I Got the Jet Blue and Big Blue Blues

by John Delach

Two months ago, I vented my frustration with Jet Blue for radically changing the Estimated Time of Departure (ETD) for my family’s flight from Tampa, FL from 11:06 AM to 6 AM. A letter to their CEO followed by a complaint to their Customer Commitment (Center) rectified much of my misery. We re-booked on a flight out of Orlando leaving at 12:15 PM providing us with a civilized wake-up call of 8 AM as opposed to one of 3 AM.


My son rented a car from Hertz using his corporate discount and I made the case to my Customer Commitment Crewmember, Janet, that Jet Blue should reimburse me for the rental cost as part of our inconvenience. Without commitment, she asked me to submit my proof of expense.


Long story short, I submitted both the Hertz receipt for $132.60 and the itemized Amex charge for the same amount. Jet Blue responded promptly agreeing to reimburse me with a pre-paid Visa card in that amount. Game set and match!


So why the title? True, my Jet Blue blues have been lifted, but I like this title and it leads into the second part of this story.


When Michael, Drew, Matt and I made our fan trip to Tampa, our beloved, Big Blue, the New York Football Giants, were a dismal 0-4. They lost that game against the Buccaneers dropping to 0-5. Since then, Big Blue has lost four more games while winning only one making their won / loss record a horrendous 1-9.


On November 5th, the wheels fell off the wagon as Big Blue was obliterated by the LA Rams 51 to 17 on a rainy Sunday afternoon at Met Life Stadium in the Meadowlands. Brutal, a disgrace, players gave up, quit; shamed themselves. I have been a season ticket holder for 56 years, so I have seen more than my fair share of lousy football. Once, Big Blue’s unexpected collapse this season would have had me going berserk, acting like a lunatic. Fortunately, at 73, I take Big Blue’s triumphs and failures in my stride, calmer, much calmer than ever before. But, still, when it becomes obvious that the team is a train wreck, it’s time to let ownership know. This is what I wrote to John Mara, President and CEO of the Giants following the Rams debacle:


Dear Mr. Mara,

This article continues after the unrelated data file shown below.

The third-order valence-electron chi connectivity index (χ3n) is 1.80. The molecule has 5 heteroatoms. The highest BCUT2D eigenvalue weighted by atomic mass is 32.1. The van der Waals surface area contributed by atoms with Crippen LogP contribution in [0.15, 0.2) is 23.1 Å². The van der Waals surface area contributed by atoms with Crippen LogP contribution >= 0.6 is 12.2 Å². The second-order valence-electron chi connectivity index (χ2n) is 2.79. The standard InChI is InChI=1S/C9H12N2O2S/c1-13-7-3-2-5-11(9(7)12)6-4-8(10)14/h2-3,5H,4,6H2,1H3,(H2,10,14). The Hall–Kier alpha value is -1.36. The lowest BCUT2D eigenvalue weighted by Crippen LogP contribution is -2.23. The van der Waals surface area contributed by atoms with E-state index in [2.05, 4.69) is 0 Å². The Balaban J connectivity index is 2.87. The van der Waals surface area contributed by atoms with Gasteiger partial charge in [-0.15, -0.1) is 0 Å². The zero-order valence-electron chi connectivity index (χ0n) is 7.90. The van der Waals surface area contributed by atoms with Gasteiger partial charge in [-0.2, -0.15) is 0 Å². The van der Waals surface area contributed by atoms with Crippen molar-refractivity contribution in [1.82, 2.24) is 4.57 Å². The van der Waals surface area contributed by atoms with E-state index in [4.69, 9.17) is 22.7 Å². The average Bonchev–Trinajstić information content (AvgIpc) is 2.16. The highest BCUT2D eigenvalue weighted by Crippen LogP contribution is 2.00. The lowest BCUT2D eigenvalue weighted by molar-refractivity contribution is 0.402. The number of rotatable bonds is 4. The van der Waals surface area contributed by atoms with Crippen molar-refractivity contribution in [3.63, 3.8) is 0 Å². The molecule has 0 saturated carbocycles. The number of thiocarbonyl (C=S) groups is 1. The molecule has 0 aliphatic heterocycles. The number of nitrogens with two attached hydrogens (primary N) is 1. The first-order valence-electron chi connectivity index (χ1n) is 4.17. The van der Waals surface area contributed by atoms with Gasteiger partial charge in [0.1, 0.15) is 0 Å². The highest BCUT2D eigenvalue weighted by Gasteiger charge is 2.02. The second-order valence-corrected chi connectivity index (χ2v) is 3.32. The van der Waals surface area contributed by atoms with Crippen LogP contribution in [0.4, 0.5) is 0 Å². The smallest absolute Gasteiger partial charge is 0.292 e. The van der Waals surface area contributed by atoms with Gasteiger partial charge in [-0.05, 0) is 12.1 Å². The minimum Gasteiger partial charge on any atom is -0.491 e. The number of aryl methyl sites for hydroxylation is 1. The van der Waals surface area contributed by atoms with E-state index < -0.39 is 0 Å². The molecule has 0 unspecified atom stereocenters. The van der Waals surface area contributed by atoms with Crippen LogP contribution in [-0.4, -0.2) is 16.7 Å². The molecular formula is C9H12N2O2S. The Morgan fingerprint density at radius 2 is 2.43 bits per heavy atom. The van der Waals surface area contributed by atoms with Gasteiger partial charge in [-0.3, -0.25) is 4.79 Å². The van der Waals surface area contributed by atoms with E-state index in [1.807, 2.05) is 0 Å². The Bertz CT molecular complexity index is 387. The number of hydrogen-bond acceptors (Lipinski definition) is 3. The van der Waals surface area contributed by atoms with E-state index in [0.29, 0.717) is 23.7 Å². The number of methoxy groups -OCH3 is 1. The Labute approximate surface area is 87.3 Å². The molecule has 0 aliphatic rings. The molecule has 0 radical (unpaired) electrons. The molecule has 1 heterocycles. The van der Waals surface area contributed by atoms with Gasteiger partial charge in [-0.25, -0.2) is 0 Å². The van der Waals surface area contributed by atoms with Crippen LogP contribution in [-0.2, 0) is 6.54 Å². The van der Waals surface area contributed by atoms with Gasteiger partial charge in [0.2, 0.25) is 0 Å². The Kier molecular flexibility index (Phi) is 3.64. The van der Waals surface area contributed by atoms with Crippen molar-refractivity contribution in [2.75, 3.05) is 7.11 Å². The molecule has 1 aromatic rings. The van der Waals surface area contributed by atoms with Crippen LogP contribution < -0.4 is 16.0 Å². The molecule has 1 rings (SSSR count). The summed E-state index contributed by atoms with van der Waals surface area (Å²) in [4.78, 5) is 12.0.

When my mates and I gave up the ghost and left the Rams game early in the fourth quarter we encountered other Giants fans burning their game tickets in the parking lot.

I believe that tells you everything you need to know.

Sincerely, John J. Delach; Football Giants Season Ticket H.O.F. 2013


Unfortunately, the following week Big Blue traveled west to play the winless San Francisco 49ers. How’d that work out? The Giants cratered once again losing by a score of 31 to 21 in a fiasco that wasn’t nearly as close as the final score indicated.


On November 17, I received the following reply signed by Mr. Mara and dated three days earlier:


I have your letter. I feel worse than you do. When you are 1 and 8 there is not much you can say. We will evaluate everything after the season and make a decision about how to move forward.

Thank you for your many years of loyal support.


Next up, the Kansas City Chiefs at home in Met Life Stadium on November 19 at 1 PM. Ugh! Everything being equal, I’d stay home and skip it. But neither my friend Dave or his son could make it so he offered me his tickets. I asked my son if he thought grandsons Drew and Matt wanted to go and the answer was a resounding, “yes!”


Fine, count me in. Another quirk, my other buddy, Joe, couldn’t make it either so I chose to go by train rather than drive alone. The LIRR to Penn Station, NJ Transit, one stop to Secaucus then the dedicated shuttle to Met Life Stadium. Upon arrival at Penn Station, my heart dropped when I realized I had left my game ticket on my dresser. I texted Michael already in the parking lot: “All F***** up. Left game ticket at home! Do your best to scrounge a ticket for me. Worst case, I’ll enjoy tailgate and return home.”


Upon arrival at our tailgate, Joe Daniels, a regular greeted me with: “John, not a problem. I did the same thing two weeks ago only to discover that we have access to E-Tickets. Do you know your password?”


I did, and as if by magic, Joe downloaded my e-ticket to my phone.


Sunday should have been the Chief’s day. Ten points favorites, The Chiefs were well rested having had a week off and Andy Reid, their coach had a record of 16-2 coming off byes.


Once upon a time when the NFL was about to explode from an obscure after-thought to college football to the America’s top rated sport’s league, Bert Bell then the commissioner, made this remark: “On any given Sunday, any given NFL team can beat any other NFL team.”


New York and Kansas City went at it, going east and west in the swirling winds. NY went up 6-0 on a TD with a missed PAT. The Chiefs tied the contest, but late in the game the Giants kicked a field goal to make it 9 to 6. The Chiefs scored with two seconds left to make it 9-9.


By that time, I was on the train heading back to Secaucus. After boarding the connecting NJ Transit train headed to Penn Station, I discovered the Giants had grabbed their second victory of 2017 beating the Chiefs, 12-9 in overtime.


I was stunned. Overtime! I expected Big Blue to quit and KC to prevail. Make no mistake, the Giants are a bad team but for one autumn afternoon in November they upset a better team. There is a wonderful expression that gladdens rooting hearts and souls belonging to loyal fans. It explains how their underdog team can defeat the prohibitive favorite:


“And that’s why they play the game!”